No mortal ever learns to go to sleep definitively.  No baby, animal or 
vegetable, intends to sink his vehicle in so soundless a lake.  In such
cloudy houses, shadows take the shape of something "put to sleep." Any 
oblivion is a field or maze a creature grazes in for private reasons. The 
edible flower taken from its bed to the table expires on your tongue, and
this is what we mean by sense of night and utterly internal to itself.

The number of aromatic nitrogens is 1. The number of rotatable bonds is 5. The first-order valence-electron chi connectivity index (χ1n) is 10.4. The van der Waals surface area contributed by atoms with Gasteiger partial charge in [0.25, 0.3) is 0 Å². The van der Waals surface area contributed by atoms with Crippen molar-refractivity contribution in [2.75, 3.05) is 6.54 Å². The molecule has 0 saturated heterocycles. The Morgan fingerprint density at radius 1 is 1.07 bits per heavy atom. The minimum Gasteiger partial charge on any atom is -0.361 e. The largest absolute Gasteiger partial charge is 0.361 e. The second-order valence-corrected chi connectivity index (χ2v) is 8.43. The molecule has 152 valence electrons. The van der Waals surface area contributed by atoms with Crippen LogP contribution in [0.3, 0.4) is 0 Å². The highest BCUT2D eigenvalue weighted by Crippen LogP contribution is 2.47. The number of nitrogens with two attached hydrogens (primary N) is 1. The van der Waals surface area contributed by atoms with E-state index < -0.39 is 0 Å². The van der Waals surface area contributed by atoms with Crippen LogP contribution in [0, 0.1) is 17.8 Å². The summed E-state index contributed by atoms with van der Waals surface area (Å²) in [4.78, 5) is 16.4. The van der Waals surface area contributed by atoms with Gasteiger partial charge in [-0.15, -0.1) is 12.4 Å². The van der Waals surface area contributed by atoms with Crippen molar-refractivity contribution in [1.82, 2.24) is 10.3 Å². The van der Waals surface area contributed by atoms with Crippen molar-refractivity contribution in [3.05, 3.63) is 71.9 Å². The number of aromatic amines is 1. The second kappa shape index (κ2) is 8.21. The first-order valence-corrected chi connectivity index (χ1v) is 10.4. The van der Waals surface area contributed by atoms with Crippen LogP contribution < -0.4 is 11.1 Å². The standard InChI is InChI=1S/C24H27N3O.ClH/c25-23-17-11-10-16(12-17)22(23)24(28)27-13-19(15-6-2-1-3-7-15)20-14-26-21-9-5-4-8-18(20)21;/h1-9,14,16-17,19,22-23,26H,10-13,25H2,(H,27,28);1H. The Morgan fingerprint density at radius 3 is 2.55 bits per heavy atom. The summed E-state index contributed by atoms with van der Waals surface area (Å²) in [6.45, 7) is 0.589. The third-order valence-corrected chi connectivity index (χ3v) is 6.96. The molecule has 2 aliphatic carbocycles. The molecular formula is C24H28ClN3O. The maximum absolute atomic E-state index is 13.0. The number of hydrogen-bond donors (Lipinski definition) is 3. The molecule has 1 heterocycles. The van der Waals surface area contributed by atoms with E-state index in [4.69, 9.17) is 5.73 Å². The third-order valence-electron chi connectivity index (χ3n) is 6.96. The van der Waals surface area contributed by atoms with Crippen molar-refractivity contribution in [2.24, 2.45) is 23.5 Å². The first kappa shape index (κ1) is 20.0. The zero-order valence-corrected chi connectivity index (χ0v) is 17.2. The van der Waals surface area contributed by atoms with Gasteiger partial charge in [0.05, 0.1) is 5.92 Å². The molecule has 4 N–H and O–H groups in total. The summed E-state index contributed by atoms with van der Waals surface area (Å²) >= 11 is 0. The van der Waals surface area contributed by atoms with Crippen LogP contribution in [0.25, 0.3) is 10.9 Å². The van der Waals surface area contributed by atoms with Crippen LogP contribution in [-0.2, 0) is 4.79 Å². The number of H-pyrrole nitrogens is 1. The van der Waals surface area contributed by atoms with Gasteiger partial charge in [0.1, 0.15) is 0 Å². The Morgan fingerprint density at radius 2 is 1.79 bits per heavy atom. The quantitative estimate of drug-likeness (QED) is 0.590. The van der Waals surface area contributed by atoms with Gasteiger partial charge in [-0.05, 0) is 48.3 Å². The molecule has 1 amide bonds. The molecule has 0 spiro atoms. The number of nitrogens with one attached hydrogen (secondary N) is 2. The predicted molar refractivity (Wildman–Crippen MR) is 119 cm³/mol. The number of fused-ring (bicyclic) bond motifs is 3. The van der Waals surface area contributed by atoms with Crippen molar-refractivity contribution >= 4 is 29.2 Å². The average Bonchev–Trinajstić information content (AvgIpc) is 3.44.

To go to sleep, I think of the bodies in their reservoirs, painstakingly
changing from opaque to phosphorescent.  How all the while distracted
Nature pours a perfect solvent on their experiment.  I take a half-pill, a
paradigm ignites, a moving sign in rain.  I take a whole, the flame grows
lower.  One and a quarter, it’s just a flicker.  No sense asking who I am
then.  Swinging from its dead twig in a bush, the aura-like cocoon, lit up
by winter sun— the least of its worries the worm.

First published in Columbia. Copyright © 2004 Miranda Field. Used with permission of the author.